When I was growing up, my mother always told me to be kind to others. To her, this kindness was not dependent upon how others treated me. In essence, it was simply to be my chosen response to others. It always seemed to me that she wanted me to give others the benefit of the doubt.
As I continued to grow and mature, I also began to realize how difficult and challenging it was at times to be kind. More often than we care to admit, we human beings can be rather territorial and vindictive by nature. We will respond to someone with kindness if we perceive that they are worthy of such a gracious response.
People in the Apostle Paul’s day were no different than most of us today with respect to this struggle to show kindness towards others. Many early followers of Christ faced a considerable amount of hardship from their neighbors, family members and former friends when they declared their allegiance to Jesus of Nazareth.
Some of these faithful believers were ostracized by their families, rejected by those in their community whom they had once considered friends all because they had chosen to follow Jesus. With respect to some of the indignities that they suffered, they would have been within their rights as human beings to respond with anger, vengeance and resentment.
It’s only natural that we should respond to injustice by desiring vindication. How often have we heard our children say, “That’s not fair!” when confronted by a perceived injustice? Are not we adults also quick to cry out to God when we feel that others might be taking advantage of us?
Why would Paul list kindness as a fruit of the Spirit?
I believe that we know the answer to that question. Of course, we are not too excited about the truth that our Lord seeks to teach us by allowing His kindness to work its way into our life and character.
Our Lord and Savior demonstrated kindness towards those who abused, cursed and mistreated Him. I have always found that one of the most amazing miracles of the incarnation was when Jesus was being crucified.
How much kindness and self-control were necessary to restrain Himself from lashing out at those vile and misguided people who hurled insults and words of contempt towards the very One Who had come to show them the love of God?
Can you imagine possessing the power and ability to give those who abuse us exactly what they deserve?
As Jesus hung on the cross, those men who had constantly harassed Him tried to goad Him into proving that He was the Son of God by bringing Himself down from the cross to which they had nailed Him. Wouldn’t it have been easy to have pulled a “Rambo” by jumping to the ground and then begin to display His holy wrath?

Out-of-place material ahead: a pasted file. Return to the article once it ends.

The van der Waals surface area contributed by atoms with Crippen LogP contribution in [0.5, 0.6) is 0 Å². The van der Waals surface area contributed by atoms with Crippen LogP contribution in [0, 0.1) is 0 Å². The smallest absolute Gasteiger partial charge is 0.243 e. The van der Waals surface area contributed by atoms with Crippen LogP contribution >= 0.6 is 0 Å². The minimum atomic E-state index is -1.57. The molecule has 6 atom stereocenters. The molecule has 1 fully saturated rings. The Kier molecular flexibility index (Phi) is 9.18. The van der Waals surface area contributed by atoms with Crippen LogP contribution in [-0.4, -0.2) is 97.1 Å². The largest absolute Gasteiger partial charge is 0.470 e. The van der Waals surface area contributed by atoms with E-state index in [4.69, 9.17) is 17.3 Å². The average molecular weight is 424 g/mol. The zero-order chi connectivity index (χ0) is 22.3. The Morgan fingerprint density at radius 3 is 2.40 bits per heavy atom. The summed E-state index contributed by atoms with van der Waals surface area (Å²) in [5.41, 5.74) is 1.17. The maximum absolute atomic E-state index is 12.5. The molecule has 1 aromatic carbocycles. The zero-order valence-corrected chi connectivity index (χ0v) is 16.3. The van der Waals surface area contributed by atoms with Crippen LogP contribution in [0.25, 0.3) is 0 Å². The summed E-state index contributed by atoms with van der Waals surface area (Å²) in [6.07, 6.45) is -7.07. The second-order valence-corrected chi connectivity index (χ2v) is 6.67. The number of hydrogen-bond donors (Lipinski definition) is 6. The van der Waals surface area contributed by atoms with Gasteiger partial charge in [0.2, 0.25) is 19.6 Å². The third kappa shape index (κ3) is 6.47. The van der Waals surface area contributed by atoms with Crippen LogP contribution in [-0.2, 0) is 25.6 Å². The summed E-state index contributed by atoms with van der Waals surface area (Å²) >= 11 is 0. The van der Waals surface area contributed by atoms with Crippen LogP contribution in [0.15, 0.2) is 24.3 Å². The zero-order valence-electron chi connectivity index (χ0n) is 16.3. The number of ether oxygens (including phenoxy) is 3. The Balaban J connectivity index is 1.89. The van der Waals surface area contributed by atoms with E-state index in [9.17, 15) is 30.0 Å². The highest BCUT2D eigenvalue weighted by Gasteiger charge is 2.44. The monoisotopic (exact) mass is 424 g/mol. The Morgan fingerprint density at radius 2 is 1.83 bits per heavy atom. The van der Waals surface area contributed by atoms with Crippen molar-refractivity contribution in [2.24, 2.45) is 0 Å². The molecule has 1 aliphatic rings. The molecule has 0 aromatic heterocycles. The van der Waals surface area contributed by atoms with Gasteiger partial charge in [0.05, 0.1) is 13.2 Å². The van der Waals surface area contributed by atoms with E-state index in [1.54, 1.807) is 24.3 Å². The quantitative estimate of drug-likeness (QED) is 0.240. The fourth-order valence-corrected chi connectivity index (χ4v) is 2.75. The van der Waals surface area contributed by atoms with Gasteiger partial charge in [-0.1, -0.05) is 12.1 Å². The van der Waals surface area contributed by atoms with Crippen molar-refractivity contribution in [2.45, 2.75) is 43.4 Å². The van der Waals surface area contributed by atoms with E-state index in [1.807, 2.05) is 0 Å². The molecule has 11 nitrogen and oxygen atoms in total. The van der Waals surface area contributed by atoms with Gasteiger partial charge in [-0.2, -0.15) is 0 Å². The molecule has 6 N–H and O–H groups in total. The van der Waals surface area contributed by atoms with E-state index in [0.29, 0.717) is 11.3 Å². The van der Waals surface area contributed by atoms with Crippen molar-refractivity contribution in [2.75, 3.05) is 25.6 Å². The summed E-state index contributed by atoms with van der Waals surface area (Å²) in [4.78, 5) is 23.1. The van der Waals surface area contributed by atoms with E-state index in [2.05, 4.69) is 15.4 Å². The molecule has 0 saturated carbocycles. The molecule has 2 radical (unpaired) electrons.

The kindness that restrained our Lord and Savior as He hung there will always amaze me. Obviously, this is the kindness about which Paul is speaking to the church in Galatia.
For this “divine kindness” is not simply the result of one’s goodness or sense of justice. Rather, it is a kindness that can only be accomplished through the power and might of the Almighty God.
If one takes the time to look at early church history, one can clearly see that our spiritual ancestors both grasped and applied this truth in their lives.
There are countless stories of believers who showed kindness and mercy towards their persecutors. How could a person look into the eyes of someone consumed with hatred yet speak words of love and kindness?
Obviously, there is no natural way to explain such behavior. In fact, there is not enough goodness in all of humanity to display even one act of kindness in the midst of the darkness in which we live.
This past December in Laos there are two Hmong believers who were arrested and imprisoned for sharing the Gospel with a relative. Most of their relatives had already come to Christ as a result of their witness, with the exception of their father-in-law. As these men shared of God’s love with this man, he accused them of coming to the village to “proclaim and lead more people to Christ,” which was an affront to the government and the laws of their country.
These young men have reportedly been repeatedly beaten and tortured while in prison. Still, they remain faithful to the Lord who saved them and are asking that believers who hear their story pray for the salvation of the man who had them thrown into prison.
Only the work of the Holy Spirit can produce this kind of kindness in a person’s life. (Mike Cooper is Missouri Baptist Convention’s director of Sunday School Discipleship.)